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Twiggs voters face problems at polls

Jason Hobbs   The Courier Herald (Georgia)
JEFFERSONVILLE - Twiggs County voters arrived at the polls today to find they could not cast their votes on the computerized voting machines.

The voting machines were down in all five precincts this morning because of an encoder problem from 7 a.m. until about 9 a.m., according to Twiggs Chief Registrar Linda Polk.

Polk said some voters did vote on paper ballots but the majority of the people who arrived at the polls did not vote at that time because the poll workers were not able to decided what to do. Polk said it was still to be decided at 9 a.m. if Twiggs County should seek a court order to keep the polls open later than the 7 p.m. closing time because of the problem. The Elections Board is to decide by noon whether to get that court order or not.

In Dry Branch, people were seen milling around not really knowing what to do. Poll workers seemed nervous because they didn?t know what the people were going to think or how to explain the situation.

There wasn?t a very long line but officials are expecting a record turnout as far as advance voting, absentee voting and voting at the polls today.

There have been no problems any of the candidates yet, but Elections Superintendent Marette Fair said she would expect that some of the candidates might have something to say about polls being closed, but so far that had not happened.

Also, Commissioner Donald Watson, who is running against Ray Bennett for County Commission filed a suit Friday alleging that Fair was not following the letter of the law by keeping him from being able to have a poll watcher in the elections office on election night.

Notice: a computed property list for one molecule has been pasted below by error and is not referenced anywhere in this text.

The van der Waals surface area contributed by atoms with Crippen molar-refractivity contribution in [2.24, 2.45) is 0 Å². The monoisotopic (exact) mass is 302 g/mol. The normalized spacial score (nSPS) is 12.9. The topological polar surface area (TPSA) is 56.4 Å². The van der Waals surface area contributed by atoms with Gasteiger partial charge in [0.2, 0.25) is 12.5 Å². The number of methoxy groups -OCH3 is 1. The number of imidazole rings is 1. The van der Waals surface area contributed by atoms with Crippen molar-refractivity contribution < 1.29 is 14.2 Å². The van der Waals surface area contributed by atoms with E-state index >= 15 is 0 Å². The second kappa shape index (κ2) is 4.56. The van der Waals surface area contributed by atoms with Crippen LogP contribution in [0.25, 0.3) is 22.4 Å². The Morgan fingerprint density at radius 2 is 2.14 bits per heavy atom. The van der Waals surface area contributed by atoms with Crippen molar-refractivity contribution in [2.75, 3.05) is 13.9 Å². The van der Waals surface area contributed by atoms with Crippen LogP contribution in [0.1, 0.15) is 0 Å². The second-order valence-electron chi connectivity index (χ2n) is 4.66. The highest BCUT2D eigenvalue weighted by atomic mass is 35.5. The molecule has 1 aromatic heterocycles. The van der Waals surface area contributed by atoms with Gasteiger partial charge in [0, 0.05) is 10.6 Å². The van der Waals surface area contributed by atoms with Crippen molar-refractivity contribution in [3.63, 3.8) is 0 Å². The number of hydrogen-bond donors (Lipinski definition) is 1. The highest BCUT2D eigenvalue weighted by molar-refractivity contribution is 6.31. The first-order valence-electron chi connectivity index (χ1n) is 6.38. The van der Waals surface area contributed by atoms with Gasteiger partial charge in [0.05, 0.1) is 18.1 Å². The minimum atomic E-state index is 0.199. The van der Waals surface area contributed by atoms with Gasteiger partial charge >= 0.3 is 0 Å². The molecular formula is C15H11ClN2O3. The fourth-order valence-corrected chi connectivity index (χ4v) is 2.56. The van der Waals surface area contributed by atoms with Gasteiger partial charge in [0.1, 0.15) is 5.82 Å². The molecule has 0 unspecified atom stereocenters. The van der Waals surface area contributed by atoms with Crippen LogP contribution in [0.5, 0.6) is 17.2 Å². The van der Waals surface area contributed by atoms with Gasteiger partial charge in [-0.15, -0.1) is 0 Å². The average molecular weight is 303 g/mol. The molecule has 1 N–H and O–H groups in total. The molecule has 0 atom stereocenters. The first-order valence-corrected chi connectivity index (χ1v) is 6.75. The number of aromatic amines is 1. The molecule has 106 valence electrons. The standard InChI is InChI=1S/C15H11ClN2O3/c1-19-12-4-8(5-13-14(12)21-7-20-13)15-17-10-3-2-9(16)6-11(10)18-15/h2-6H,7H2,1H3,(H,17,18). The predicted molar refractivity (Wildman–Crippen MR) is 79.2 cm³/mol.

Watson had written a letter to Fair requesting to have a poll watcher there on election night. Fair responded with a letter after she had talked with Linda Beasley in the Secretary of State?s office concerning election law. Fair wrote Watson a letter explaining to him that the elections office is not a polling place on election day, but that he could have an observer in the office. However, it would only be in the designated area for those people.

Watson then took the case to court, where State Court Judge Donald W. Gillis heard the case. The judge went to see the elections office and then went back to the court. He did not order the superintendent to do anything but asked that she allow Watson?s observer to stand at the end of the counter where the judge had stood and make sure he was able to see the computer that does the tabulating at all times.

Gillis said, ?I am not ordering this, I am only asking that you do this.?

Fair said the observer would be allowed to stand where the judge had suggested, but that he would have adhere to the regulations and restrictions.

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